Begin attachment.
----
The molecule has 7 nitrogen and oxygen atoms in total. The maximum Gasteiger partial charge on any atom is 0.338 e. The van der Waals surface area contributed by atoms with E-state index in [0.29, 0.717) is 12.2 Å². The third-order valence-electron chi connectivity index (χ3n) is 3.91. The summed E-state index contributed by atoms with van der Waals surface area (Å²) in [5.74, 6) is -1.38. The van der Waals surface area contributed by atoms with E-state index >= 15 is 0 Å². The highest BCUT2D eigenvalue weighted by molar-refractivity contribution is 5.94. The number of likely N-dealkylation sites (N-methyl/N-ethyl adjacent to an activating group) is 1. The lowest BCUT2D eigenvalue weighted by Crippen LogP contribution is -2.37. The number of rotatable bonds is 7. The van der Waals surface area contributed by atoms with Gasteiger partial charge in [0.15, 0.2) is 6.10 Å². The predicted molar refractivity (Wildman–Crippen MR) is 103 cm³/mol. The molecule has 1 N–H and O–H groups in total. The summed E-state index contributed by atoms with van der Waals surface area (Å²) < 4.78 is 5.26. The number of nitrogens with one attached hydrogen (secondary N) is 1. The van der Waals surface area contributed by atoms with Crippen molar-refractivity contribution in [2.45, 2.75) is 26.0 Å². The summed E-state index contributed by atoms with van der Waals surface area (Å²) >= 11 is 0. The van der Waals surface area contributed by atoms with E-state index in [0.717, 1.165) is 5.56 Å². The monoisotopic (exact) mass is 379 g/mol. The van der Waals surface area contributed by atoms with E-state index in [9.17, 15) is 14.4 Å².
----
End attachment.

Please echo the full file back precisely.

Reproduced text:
The molecule has 7 nitrogen and oxygen atoms in total. The maximum Gasteiger partial charge on any atom is 0.338 e. The van der Waals surface area contributed by atoms with E-state index in [0.29, 0.717) is 12.2 Å². The third-order valence-electron chi connectivity index (χ3n) is 3.91. The summed E-state index contributed by atoms with van der Waals surface area (Å²) in [5.74, 6) is -1.38. The van der Waals surface area contributed by atoms with E-state index >= 15 is 0 Å². The highest BCUT2D eigenvalue weighted by molar-refractivity contribution is 5.94. The number of likely N-dealkylation sites (N-methyl/N-ethyl adjacent to an activating group) is 1. The lowest BCUT2D eigenvalue weighted by Crippen LogP contribution is -2.37. The number of rotatable bonds is 7. The van der Waals surface area contributed by atoms with Gasteiger partial charge in [0.15, 0.2) is 6.10 Å². The predicted molar refractivity (Wildman–Crippen MR) is 103 cm³/mol. The molecule has 1 N–H and O–H groups in total. The summed E-state index contributed by atoms with van der Waals surface area (Å²) < 4.78 is 5.26. The number of nitrogens with one attached hydrogen (secondary N) is 1. The van der Waals surface area contributed by atoms with Crippen molar-refractivity contribution in [2.45, 2.75) is 26.0 Å². The summed E-state index contributed by atoms with van der Waals surface area (Å²) >= 11 is 0. The van der Waals surface area contributed by atoms with E-state index in [0.717, 1.165) is 5.56 Å². The monoisotopic (exact) mass is 379 g/mol. The van der Waals surface area contributed by atoms with E-state index in [9.17, 15) is 14.4 Å².